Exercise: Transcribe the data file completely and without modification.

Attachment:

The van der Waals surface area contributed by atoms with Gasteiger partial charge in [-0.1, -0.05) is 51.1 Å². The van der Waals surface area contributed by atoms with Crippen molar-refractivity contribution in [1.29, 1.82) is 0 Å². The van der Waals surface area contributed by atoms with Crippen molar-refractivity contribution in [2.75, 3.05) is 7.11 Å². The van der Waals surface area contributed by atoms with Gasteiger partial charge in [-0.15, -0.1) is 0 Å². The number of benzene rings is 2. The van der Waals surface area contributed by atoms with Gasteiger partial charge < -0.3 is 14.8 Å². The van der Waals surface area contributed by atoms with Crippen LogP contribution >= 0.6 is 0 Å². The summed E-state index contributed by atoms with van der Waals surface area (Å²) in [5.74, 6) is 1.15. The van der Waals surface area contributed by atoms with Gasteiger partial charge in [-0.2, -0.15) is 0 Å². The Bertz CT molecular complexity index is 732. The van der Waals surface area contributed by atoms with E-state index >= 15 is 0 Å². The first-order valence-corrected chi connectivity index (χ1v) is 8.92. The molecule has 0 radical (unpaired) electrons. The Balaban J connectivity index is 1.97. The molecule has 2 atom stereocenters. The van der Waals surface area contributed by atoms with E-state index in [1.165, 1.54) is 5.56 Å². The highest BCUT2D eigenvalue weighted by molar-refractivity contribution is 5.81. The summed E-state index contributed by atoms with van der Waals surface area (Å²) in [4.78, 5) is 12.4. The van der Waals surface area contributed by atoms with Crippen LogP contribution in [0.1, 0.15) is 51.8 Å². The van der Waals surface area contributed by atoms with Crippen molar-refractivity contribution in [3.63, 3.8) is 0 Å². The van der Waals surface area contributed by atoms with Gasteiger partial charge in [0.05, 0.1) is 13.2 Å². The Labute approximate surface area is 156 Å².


The van der Waals surface area contributed by atoms with Gasteiger partial charge in [-0.1, -0.05) is 51.1 Å². The van der Waals surface area contributed by atoms with Crippen molar-refractivity contribution in [1.29, 1.82) is 0 Å². The van der Waals surface area contributed by atoms with Crippen molar-refractivity contribution in [2.75, 3.05) is 7.11 Å². The van der Waals surface area contributed by atoms with Gasteiger partial charge in [-0.15, -0.1) is 0 Å². The number of benzene rings is 2. The van der Waals surface area contributed by atoms with Gasteiger partial charge < -0.3 is 14.8 Å². The van der Waals surface area contributed by atoms with Crippen LogP contribution >= 0.6 is 0 Å². The summed E-state index contributed by atoms with van der Waals surface area (Å²) in [5.74, 6) is 1.15. The van der Waals surface area contributed by atoms with Gasteiger partial charge in [-0.2, -0.15) is 0 Å². The Bertz CT molecular complexity index is 732. The van der Waals surface area contributed by atoms with E-state index >= 15 is 0 Å². The first-order valence-corrected chi connectivity index (χ1v) is 8.92. The molecule has 0 radical (unpaired) electrons. The Balaban J connectivity index is 1.97. The molecule has 2 atom stereocenters. The van der Waals surface area contributed by atoms with E-state index in [1.165, 1.54) is 5.56 Å². The highest BCUT2D eigenvalue weighted by molar-refractivity contribution is 5.81. The summed E-state index contributed by atoms with van der Waals surface area (Å²) in [4.78, 5) is 12.4. The van der Waals surface area contributed by atoms with Crippen LogP contribution in [0.1, 0.15) is 51.8 Å². The van der Waals surface area contributed by atoms with Crippen molar-refractivity contribution in [3.63, 3.8) is 0 Å². The van der Waals surface area contributed by atoms with Gasteiger partial charge in [0.05, 0.1) is 13.2 Å². The Labute approximate surface area is 156 Å².